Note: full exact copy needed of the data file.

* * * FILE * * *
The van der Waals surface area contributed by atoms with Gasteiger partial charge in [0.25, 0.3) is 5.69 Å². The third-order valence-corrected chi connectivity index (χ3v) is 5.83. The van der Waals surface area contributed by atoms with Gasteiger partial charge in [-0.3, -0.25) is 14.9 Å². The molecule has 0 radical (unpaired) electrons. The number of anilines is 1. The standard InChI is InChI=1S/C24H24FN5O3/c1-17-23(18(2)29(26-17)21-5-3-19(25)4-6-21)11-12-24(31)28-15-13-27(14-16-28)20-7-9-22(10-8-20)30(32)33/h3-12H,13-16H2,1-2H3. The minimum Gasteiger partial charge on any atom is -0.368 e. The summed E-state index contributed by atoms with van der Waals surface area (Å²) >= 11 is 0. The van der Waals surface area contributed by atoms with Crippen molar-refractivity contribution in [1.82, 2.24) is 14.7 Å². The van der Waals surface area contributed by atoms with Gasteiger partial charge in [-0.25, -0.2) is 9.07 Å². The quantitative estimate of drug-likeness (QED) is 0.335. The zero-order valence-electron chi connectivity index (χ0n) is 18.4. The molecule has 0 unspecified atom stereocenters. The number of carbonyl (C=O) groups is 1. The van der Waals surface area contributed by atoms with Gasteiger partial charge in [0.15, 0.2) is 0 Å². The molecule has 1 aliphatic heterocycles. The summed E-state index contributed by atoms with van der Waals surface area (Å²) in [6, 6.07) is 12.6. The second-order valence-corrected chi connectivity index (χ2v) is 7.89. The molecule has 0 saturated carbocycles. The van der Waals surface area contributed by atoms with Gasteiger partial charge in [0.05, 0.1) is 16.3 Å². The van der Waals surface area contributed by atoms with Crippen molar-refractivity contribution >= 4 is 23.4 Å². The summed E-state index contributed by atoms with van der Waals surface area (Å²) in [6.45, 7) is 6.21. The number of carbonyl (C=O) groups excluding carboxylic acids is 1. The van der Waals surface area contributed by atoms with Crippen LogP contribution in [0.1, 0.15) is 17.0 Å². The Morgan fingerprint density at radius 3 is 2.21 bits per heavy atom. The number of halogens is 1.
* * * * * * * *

The van der Waals surface area contributed by atoms with Gasteiger partial charge in [0.25, 0.3) is 5.69 Å². The third-order valence-corrected chi connectivity index (χ3v) is 5.83. The van der Waals surface area contributed by atoms with Gasteiger partial charge in [-0.3, -0.25) is 14.9 Å². The molecule has 0 radical (unpaired) electrons. The number of anilines is 1. The standard InChI is InChI=1S/C24H24FN5O3/c1-17-23(18(2)29(26-17)21-5-3-19(25)4-6-21)11-12-24(31)28-15-13-27(14-16-28)20-7-9-22(10-8-20)30(32)33/h3-12H,13-16H2,1-2H3. The minimum Gasteiger partial charge on any atom is -0.368 e. The summed E-state index contributed by atoms with van der Waals surface area (Å²) >= 11 is 0. The van der Waals surface area contributed by atoms with Crippen molar-refractivity contribution in [1.82, 2.24) is 14.7 Å². The van der Waals surface area contributed by atoms with Gasteiger partial charge in [-0.25, -0.2) is 9.07 Å². The quantitative estimate of drug-likeness (QED) is 0.335. The zero-order valence-electron chi connectivity index (χ0n) is 18.4. The molecule has 0 unspecified atom stereocenters. The number of carbonyl (C=O) groups is 1. The van der Waals surface area contributed by atoms with Gasteiger partial charge in [0.15, 0.2) is 0 Å². The molecule has 1 aliphatic heterocycles. The summed E-state index contributed by atoms with van der Waals surface area (Å²) in [6, 6.07) is 12.6. The second-order valence-corrected chi connectivity index (χ2v) is 7.89. The molecule has 0 saturated carbocycles. The van der Waals surface area contributed by atoms with Gasteiger partial charge in [0.05, 0.1) is 16.3 Å². The van der Waals surface area contributed by atoms with Crippen molar-refractivity contribution >= 4 is 23.4 Å². The summed E-state index contributed by atoms with van der Waals surface area (Å²) in [6.45, 7) is 6.21. The number of carbonyl (C=O) groups excluding carboxylic acids is 1. The van der Waals surface area contributed by atoms with Crippen LogP contribution in [0.1, 0.15) is 17.0 Å². The Morgan fingerprint density at radius 3 is 2.21 bits per heavy atom. The number of halogens is 1.